The festival is widely celebrated in India, Nepal and other South Asian countries.
Here is what to know about India's festival of colors.
Millions of faces were smeared red and green, yellow and purple. Streets are splashed with colored powder. And countless water balloons burst across India and Nepal in the annual Hindu festival of Holi.
The festival, a celebration of warm weather, good harvests and the defeat of evil, brings out millions of people, from toddlers to the elderly, to throw powder at one another and play with water balloons and squirt guns.
But it has a seamier side too, with plenty of partiers fueled by alcohol or the cannabis-based drink bhang, and many women complain of groping amid the crowds of people.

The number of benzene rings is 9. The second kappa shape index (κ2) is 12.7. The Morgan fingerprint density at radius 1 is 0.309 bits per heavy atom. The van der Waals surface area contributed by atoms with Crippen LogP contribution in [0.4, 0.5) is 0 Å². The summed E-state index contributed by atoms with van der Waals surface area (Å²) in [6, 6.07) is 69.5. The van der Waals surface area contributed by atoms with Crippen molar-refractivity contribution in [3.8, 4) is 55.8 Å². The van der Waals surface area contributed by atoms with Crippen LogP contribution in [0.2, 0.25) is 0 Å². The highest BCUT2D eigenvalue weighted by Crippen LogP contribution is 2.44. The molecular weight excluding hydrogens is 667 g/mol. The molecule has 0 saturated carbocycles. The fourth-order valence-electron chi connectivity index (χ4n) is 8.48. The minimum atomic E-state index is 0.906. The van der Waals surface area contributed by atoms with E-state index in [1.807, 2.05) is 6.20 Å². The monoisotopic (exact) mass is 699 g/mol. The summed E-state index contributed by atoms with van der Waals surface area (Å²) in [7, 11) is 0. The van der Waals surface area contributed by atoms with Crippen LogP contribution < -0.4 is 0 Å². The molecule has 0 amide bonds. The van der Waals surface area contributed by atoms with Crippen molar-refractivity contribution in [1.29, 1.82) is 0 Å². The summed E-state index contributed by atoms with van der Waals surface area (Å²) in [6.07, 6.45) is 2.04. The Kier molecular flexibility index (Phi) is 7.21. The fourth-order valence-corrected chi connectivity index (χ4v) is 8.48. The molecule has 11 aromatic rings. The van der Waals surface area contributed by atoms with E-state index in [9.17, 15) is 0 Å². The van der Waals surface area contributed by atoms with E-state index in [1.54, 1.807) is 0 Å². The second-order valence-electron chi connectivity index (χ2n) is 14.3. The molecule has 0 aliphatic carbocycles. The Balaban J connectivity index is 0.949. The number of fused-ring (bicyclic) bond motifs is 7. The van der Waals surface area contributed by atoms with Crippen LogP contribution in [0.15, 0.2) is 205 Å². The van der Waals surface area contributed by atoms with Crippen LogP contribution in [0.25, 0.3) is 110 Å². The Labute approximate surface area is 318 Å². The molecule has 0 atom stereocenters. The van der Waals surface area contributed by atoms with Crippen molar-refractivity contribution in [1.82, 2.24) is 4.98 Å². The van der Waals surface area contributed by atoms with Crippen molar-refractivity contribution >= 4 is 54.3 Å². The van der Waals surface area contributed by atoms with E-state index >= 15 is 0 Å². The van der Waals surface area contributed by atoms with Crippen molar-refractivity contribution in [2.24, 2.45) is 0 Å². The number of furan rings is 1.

New Delhi police crackdown on drunken drivers, people throwing water balloons at passersby and stores selling balloons more than 0.8 inches long.
Sellers of colored powder and water guns said their sales had plunged this year.
"The fear that customers have over the coronavirus and the large number of people that are getting sick has made them slightly disinterested in celebrating Holi. So, our sales have become very less this Holi," vendor Jitender Pandey said.
“Yes, it's coronavirus that made us cancel our programs," said Anshuman Ghulati, festival director of Holi Moo, one of the biggest Holi events in New Delhi, which drew some 7,000 people from around the world last year. "People are scared this year. We have canceled our event.”
Yet many ignored the recommendations in other parts of the country. In the northern state of Uttarakhand, people danced and smeared each other with colors.